Including Pakistani difficulties in meeting perceived troop requirements on the Indian border in light of the campaigns in Waziristan, NWFP, etc, as well as concerns over both legal and illegal commercial interests naturally active on the Afghan border.

Charles I

ps Brenner was fantastic this week.

Sad its such a treat.

John Waring

We are just as alien to the Afghans as the Russians were. And we think our outcome will be better?


Dear Col. Lang,

Your blog, do as you please.

We know - from American sources - that the ISI had a hand in bombing the Indian Embassy in Kabul. So Pakistan IS waging a hot war against India in Afghanistan. My question which troubles you so much is about the other way - is it a covert "hot war" or is it a "cold war"?


Most pertinently, assuming India is busy in counteracting ISI agents in Afghanistan, in propping up the Afghan govt., in undermining the Taliban - in which ways is India acting detrimentally to US interests?????

Patrick Lang


I don't think of international relations and the struggle between countries as being described adequately as "cold war" or "hot war." Such struggle is conducted in many ways simultaneously. pl



India is pursuing its own interests as it sees them. Its spooks and its dips are about with bags of cash and whispers in ears and useful "friendships" with northern alliance warlords, many of whose massacres with the help of Indian (and Iranian! and US!) military aid are still in living memory for the pashtuns.

The Pakistanis have counter-moves of various kinds in defense of their interests. And so the game goes on.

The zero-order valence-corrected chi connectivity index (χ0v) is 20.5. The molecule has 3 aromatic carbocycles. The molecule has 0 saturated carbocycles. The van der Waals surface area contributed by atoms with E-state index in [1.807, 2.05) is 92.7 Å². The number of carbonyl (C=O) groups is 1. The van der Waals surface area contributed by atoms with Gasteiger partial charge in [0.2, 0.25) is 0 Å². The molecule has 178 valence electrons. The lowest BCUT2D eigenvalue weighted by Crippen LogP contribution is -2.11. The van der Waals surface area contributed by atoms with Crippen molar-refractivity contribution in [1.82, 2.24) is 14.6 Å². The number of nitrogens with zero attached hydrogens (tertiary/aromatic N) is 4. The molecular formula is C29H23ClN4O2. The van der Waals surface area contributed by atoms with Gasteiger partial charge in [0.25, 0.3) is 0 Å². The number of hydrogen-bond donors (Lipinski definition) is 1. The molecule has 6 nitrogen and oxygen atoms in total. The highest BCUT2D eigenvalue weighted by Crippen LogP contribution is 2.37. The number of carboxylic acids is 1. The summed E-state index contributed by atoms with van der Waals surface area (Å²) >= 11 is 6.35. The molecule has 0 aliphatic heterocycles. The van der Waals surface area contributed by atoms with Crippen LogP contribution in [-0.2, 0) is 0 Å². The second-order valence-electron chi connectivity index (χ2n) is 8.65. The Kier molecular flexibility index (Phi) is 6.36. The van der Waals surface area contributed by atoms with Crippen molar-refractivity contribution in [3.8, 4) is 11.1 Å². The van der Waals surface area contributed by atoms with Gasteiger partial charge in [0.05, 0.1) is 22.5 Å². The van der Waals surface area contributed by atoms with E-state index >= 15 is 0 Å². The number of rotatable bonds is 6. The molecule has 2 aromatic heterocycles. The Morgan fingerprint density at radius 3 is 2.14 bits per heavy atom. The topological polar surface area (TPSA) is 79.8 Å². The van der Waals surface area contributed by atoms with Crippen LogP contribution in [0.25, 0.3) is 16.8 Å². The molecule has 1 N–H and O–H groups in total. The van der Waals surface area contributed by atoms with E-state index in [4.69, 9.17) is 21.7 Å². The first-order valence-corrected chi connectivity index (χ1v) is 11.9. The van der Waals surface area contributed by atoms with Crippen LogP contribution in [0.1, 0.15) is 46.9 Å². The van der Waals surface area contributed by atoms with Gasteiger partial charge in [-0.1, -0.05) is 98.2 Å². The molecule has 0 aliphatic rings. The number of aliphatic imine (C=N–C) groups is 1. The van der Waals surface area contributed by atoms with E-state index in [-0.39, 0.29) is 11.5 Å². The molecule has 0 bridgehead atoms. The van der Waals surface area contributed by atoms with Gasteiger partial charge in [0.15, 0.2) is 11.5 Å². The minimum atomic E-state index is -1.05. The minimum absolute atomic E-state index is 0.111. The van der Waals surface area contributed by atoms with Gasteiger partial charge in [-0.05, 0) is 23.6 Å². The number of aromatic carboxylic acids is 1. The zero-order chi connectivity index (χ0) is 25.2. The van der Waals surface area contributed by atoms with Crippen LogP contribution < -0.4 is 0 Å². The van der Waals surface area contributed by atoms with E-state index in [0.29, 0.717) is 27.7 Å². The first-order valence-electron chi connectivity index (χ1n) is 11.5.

If by "counteracting" the Taliban India somehow draws dangerous and hard to control reactions out of Pakistan (for instance, just wildly imagining here for your benefit), that would not be in US interests at all.

India doesn't care about US interests. Nor does Pakistan. Neither really cares about "afghan" interests either. This is just part of the problem and the war being fought.

As is the irrational hatred and fear of Pakistan by India, and vice versa.


I don't know why Arun is being so dense. Pakistan naturally wants a compliant client state on its NW border. India doesn't have to actually put any fighting forces in Afghanistan to spook Pakistan, only exert enough influence to make Pakistan doubt Afghanistan's intentions. If a couple of highways and a cultural center is all it takes to make Afghanistan friends with India, then that's all they'll use.

To use an example from a book I just finished, the Allies were able to attack a relatively poorly-defended Sicily because Germany diverted armored divisions to Greece in anticipation of an attack that never occured. The Allies didn't have to attack in Greece, only to make Hitler fear that they would.

Charles I

Arun, I'm holding in my hand a printout of "On New Warfare" by Col. Qiao Liang, as he then was, of the Chinese Air force. Haven't the foggiest where I got it or a proper cite.